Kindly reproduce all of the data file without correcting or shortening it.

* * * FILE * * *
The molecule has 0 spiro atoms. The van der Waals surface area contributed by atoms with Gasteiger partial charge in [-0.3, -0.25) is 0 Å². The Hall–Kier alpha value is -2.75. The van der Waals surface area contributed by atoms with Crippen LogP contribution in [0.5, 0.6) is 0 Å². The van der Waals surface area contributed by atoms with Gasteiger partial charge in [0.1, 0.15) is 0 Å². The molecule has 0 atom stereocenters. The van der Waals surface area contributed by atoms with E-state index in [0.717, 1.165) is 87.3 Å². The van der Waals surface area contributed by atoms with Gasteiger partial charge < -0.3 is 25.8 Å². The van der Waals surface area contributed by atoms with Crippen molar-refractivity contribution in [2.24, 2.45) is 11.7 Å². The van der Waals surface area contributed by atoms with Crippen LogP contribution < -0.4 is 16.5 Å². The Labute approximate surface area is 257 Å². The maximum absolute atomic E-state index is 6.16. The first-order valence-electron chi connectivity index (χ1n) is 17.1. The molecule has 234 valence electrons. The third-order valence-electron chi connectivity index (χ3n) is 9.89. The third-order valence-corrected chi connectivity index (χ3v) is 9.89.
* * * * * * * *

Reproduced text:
The molecule has 0 spiro atoms. The van der Waals surface area contributed by atoms with Gasteiger partial charge in [-0.3, -0.25) is 0 Å². The Hall–Kier alpha value is -2.75. The van der Waals surface area contributed by atoms with Crippen LogP contribution in [0.5, 0.6) is 0 Å². The van der Waals surface area contributed by atoms with Gasteiger partial charge in [0.1, 0.15) is 0 Å². The molecule has 0 atom stereocenters. The van der Waals surface area contributed by atoms with E-state index in [0.717, 1.165) is 87.3 Å². The van der Waals surface area contributed by atoms with Gasteiger partial charge < -0.3 is 25.8 Å². The van der Waals surface area contributed by atoms with Crippen molar-refractivity contribution in [2.24, 2.45) is 11.7 Å². The van der Waals surface area contributed by atoms with Crippen LogP contribution < -0.4 is 16.5 Å². The Labute approximate surface area is 257 Å². The maximum absolute atomic E-state index is 6.16. The first-order valence-electron chi connectivity index (χ1n) is 17.1. The molecule has 234 valence electrons. The third-order valence-electron chi connectivity index (χ3n) is 9.89. The third-order valence-corrected chi connectivity index (χ3v) is 9.89.